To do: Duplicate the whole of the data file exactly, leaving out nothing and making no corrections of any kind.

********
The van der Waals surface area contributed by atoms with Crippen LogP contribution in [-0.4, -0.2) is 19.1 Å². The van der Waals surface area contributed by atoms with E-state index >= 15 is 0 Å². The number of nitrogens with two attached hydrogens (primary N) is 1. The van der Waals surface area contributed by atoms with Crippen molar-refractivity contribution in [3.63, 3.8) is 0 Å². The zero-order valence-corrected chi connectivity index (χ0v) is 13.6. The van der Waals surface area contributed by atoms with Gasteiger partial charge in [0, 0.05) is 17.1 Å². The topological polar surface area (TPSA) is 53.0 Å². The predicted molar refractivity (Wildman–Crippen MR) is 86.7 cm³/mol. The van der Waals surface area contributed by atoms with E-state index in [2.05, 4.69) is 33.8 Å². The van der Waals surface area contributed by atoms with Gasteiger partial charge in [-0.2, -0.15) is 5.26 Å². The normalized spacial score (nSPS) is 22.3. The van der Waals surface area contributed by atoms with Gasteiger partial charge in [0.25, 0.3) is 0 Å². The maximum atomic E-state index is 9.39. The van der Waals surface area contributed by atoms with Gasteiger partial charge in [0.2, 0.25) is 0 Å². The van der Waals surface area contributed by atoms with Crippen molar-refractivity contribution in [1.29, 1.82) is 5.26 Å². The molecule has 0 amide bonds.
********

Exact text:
The van der Waals surface area contributed by atoms with Crippen LogP contribution in [-0.4, -0.2) is 19.1 Å². The van der Waals surface area contributed by atoms with E-state index >= 15 is 0 Å². The number of nitrogens with two attached hydrogens (primary N) is 1. The van der Waals surface area contributed by atoms with Crippen molar-refractivity contribution in [3.63, 3.8) is 0 Å². The zero-order valence-corrected chi connectivity index (χ0v) is 13.6. The van der Waals surface area contributed by atoms with Gasteiger partial charge in [0, 0.05) is 17.1 Å². The topological polar surface area (TPSA) is 53.0 Å². The predicted molar refractivity (Wildman–Crippen MR) is 86.7 cm³/mol. The van der Waals surface area contributed by atoms with E-state index in [2.05, 4.69) is 33.8 Å². The van der Waals surface area contributed by atoms with Gasteiger partial charge in [-0.2, -0.15) is 5.26 Å². The normalized spacial score (nSPS) is 22.3. The van der Waals surface area contributed by atoms with Gasteiger partial charge in [0.25, 0.3) is 0 Å². The maximum atomic E-state index is 9.39. The van der Waals surface area contributed by atoms with Gasteiger partial charge in [0.2, 0.25) is 0 Å². The van der Waals surface area contributed by atoms with Crippen molar-refractivity contribution in [1.29, 1.82) is 5.26 Å². The molecule has 0 amide bonds.